This is a video I made for a Tim Suermondt poem at The Poetry Storehouse. The readers are NS and Amy Miller. The music is “Simple Delayed Guitar + Violin Loop” by Candle Nine from Soundcloud. All of the pieces that comprised the video had been released under a Creative Commons: Attribution-NonCommercial-ShareAlike license (the same one used here at Coyote Mercury). That license makes projects like this possible.
The video came about quite by accident. I was playing with Hyperlapse on my phone while at ACL Fest, just experimenting during Gaslight Anthem’s set. Later I came across the Suermondt poem and thought that some of the images might work with the poem.
I also liked the fact that the poem had multiple readings because I wanted to see what would happen with two different and distinct voices. I tried them both, and opted for NS’s as the front in part because it was shorter, and I didn’t have much footage.
I edited to the rhythm of the words and the video. Then went searching for music. I wanted something with guitars, and the Candle Nine piece at Soundcloud worked well, and was the correct length. This was a fun one to put together, and I’m pleased with the result.
This is a video I made based on Uma Gowrishankar’s “A Ghazal On Birth Of The Buddha: Bardo 3” from The Poetry Storehouse.
I had recorded a reading of the poem the previous week (along with a few others) with no intention of making videos because I didn’t have any time or ideas. But then while searching for some footage on Videvo for something else entirely, I came upon that clip that imagines an approach to the Milky Way. I’m an astronomy nerd and ever since traveling with Carl on the Ship of the Imagination, I’ve always liked this sort of thing.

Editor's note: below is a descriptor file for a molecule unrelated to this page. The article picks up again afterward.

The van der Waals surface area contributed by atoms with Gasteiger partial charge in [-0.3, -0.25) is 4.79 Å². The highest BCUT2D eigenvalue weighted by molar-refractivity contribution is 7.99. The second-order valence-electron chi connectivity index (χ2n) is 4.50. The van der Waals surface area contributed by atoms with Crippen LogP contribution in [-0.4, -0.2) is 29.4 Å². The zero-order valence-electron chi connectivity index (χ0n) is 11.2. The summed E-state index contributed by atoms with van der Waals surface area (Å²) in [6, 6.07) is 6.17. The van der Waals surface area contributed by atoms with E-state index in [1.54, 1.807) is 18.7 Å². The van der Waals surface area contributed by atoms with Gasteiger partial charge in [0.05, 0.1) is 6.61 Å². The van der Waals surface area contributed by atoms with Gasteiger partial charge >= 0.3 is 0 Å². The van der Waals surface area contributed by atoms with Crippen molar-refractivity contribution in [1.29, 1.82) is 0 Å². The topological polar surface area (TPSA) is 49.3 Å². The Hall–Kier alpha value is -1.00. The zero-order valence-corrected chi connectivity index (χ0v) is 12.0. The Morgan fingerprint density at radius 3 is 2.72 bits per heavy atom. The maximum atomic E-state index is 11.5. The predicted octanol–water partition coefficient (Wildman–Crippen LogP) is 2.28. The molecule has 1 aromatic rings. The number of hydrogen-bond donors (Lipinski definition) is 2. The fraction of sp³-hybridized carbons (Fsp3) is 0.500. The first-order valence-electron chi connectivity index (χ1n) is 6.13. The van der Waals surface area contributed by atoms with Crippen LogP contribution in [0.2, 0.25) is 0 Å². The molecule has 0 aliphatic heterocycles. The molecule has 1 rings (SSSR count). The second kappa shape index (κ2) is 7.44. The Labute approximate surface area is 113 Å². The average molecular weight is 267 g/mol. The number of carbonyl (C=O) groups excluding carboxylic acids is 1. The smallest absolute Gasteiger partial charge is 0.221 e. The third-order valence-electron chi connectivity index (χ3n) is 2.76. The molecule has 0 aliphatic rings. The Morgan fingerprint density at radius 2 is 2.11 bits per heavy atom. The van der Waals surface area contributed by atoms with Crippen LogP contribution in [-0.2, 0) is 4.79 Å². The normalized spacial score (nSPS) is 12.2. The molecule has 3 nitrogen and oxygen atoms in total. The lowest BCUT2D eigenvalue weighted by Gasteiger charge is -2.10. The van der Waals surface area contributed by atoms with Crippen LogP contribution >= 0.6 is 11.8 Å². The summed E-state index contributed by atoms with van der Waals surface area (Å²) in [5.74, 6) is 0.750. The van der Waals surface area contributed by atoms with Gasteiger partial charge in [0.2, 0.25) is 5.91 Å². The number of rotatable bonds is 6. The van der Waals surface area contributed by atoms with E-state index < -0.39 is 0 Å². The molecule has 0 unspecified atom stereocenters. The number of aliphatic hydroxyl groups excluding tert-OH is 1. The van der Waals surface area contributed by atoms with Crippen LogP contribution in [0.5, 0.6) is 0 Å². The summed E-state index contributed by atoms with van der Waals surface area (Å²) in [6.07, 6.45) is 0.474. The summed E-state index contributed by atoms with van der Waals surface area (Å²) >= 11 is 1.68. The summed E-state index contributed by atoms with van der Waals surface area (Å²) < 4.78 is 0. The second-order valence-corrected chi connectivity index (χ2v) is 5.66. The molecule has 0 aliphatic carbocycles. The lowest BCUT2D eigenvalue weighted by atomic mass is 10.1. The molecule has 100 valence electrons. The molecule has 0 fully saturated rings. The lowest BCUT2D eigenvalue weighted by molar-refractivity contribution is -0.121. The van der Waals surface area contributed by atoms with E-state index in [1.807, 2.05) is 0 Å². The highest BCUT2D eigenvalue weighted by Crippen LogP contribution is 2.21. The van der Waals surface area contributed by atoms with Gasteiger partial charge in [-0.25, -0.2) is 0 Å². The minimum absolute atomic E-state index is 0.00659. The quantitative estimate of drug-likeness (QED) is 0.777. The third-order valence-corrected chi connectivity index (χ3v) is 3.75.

I watched the clip a few times and started thinking about the poem, about the soul approaching the womb and how the stars in that footage move so fast that (I would think) the clip could encompass millions of years and so the whole thing started to seem like something that was completely outside of time and space. That reminded me of a line from the finale of Lost (which I’m re-watching): “There is no now here” which made me think of souls outside the body and outside time and space which led me back to Gowrishankar’s poem.
I had the reading and the footage so I put them together, but thought I needed something less spacey and metaphorical, which is why I added the audio of the fetal heartbeat. It seemed to ground the thing and make it more earthly, which is one thing I really like about the original poem.
It’s funny to me how things like this just kind of happen, and maybe this is the main thing I have to say about my creative process: I don’t always intend to write a poem or make a video, but then one thing leads to another: experience, image, something I read, something someone says and then the next thing I know there’s a poem or a video or something waiting to be written or made. I guess it all comes down to being open and willing. And then, as Stephen King says, showing up at the keyboard.